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2024 Amendments to Rhode Island’s Arbitration Act and the Critical Importance of Timely Payment to the Arbitrator

As first noted by my colleague Steve Lapatin in his recent summary of the 2024 Rhode Island Legislative session, Rhode Island’s Arbitration Act set forth in title 10, chapter 3 of the Rhode Island General Laws (the “Arbitration Act”) was recently amended in several material ways that likely affects arbitration provisions adopted by numerous Rhode Island businesses/employers.  If your business utilizes arbitration provisions, you need to be aware of these changes to the Arbitration Act, or risk losing the right to arbitrate your business’s disputes.

These amendments are primarily focused on ensuring that, in arbitration agreements involving consumers or employees, the party that drafts the arbitration provision (referred to in the amendments as the “drafting party”) makes timely payment to the arbitrator/arbitration provider,  and the ramifications for failure to make timely payment are both wide-ranging and severe, not to mention potentially outcome determinative.  Per the amended statute, invoices related to an arbitration are typically “due upon receipt,” and the drafting party is in “material breach” of the arbitration agreement if it does not make payment  “within thirty (30) after the due date.”  A drafting party that fails to make timely payments faces a variety of consequences under the amended Arbitration Act, including not only forfeiting the right to arbitrate the dispute, but also the entry of default judgment.  Upon the drafting party’s material breach, the non-drafting party has the option of continuing with arbitration or returning to court.  Regardless of which option the non-drafting party selects, the drafting party faces additional, major sanctions.   The list of potential sanctions consists of not only discovery and/or evidentiary-related sanctions, but also “terminating sanctions,” which includes “[a]n order rendering judgment by default against the drafting party.”  Imposition of some type of sanction appears to be presumed under the amended Arbitration Act, but that presumption can be overcome by a finding of “substantial justification or [] other circumstances mak[ing] imposition of the sanction unjust.”

In addition to the potential loss of the ability to arbitrate the dispute and/or the entry of default judgment, a drafting party who fails to make a timely payment also can be made to pay some or all of the attorneys’ fees and costs (including arbitration costs) of the non-drafting party.  If the non-payment relates to an initial filing fee, and the non-drafting party opts to continue with the arbitration, the drafting party can be made to “pay all reasonable attorneys’ fees and costs related to the arbitration.”  If the non-payment relates to the arbitration fees and costs incurred during the pendency of the arbitration, and the non-drafting opts to forgo arbitration and return to court, the drafting party can be made to pay “all attorneys’ fees and costs associated with the abandoned arbitration.”

In stark contrast with these extreme penalties aimed at the drafting party’s failure to make timely payment, the Arbitration Act as recently amended is silent as to a non-drafting-party’s failure to make timely payment in relation to the arbitration, and any related penalties or consequences.  The Arbitration Act’s concerns regarding timely payment of arbitrators only relate to a drafting party’s failure to make payment.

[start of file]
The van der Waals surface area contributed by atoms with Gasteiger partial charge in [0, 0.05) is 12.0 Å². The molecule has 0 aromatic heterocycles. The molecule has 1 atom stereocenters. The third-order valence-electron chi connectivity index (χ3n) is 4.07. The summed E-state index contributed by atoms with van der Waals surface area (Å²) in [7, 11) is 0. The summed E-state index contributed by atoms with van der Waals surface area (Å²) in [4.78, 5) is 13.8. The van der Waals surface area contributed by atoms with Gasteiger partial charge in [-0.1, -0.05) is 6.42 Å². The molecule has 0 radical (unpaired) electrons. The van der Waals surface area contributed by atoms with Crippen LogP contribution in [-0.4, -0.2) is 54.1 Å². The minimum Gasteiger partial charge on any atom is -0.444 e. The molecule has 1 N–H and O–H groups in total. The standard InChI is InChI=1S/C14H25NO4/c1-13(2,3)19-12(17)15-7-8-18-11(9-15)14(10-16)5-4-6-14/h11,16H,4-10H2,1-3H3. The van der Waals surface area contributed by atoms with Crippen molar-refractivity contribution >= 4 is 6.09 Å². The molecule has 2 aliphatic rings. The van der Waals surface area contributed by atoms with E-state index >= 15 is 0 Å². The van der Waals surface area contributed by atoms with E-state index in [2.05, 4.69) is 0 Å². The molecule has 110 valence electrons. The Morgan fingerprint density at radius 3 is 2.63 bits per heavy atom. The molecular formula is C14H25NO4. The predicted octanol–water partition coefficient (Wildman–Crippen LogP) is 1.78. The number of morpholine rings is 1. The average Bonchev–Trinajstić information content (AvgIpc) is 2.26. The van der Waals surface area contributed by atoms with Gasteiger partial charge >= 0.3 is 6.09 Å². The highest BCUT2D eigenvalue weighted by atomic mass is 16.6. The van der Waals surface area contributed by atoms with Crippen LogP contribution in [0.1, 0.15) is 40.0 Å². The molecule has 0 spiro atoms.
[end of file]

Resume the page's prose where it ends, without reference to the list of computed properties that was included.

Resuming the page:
The amendments to the Arbitration Act concern issues other than a drafting party’s failure to make timely payment.  A notice of intention to arbitrate filed by any party must now include a statement that, if a party wishes to object to proceeding with arbitration, that party must apply to stay arbitration within 20 days of service of that notice.  The notice of intention must also state affirmatively the rights that will be waived if the party fails to seek a stay of the arbitration.  Also, a party to an arbitration now has a right to be represented by counsel, and that right cannot be waived.  Similarly, any arbitration agreement cannot “discriminate or penalize a party for retaining the services of counsel.”  The Arbitration Act does not establish severe consequences for failure to adhere to these other, newly adopted statutory provisions.

Every Rhode Island business likely has been late in making a payment at one time or another. Thus, any Rhode Island business that utilizes arbitration provisions in its contractual relationships should be asking counsel whether the punitive aspects of the Arbitration Act somehow can be avoided.  The answers to those questions implicate complex legal issues related to preemption of state law under the Federal Arbitration Act, which establishes a firm federal public policy in favor of enforcing arbitration provisions and encouraging arbitration, as well as the scope of the federal government’s Commerce Cause power.  Adler Pollock & Sheehan, P.C. is ready and willing to answer these questions for your business and help navigate these amendments to the Arbitration Act.



About The Author

A professional headshot of Kyle Zambarando in front of windows.

Kyle Zambarano

I am an AP&S Shareholder and commercial litigator who represents both businesses and individuals in high stakes commercial disputes and complex tort cases. I am also a member of AP&S’ recently-expanded Intellectual Property Practice Group. Before AP&S, I served as Lead Law Clerk to Chief Justice Frank J. Williams of the Rhode Island Supreme Court.

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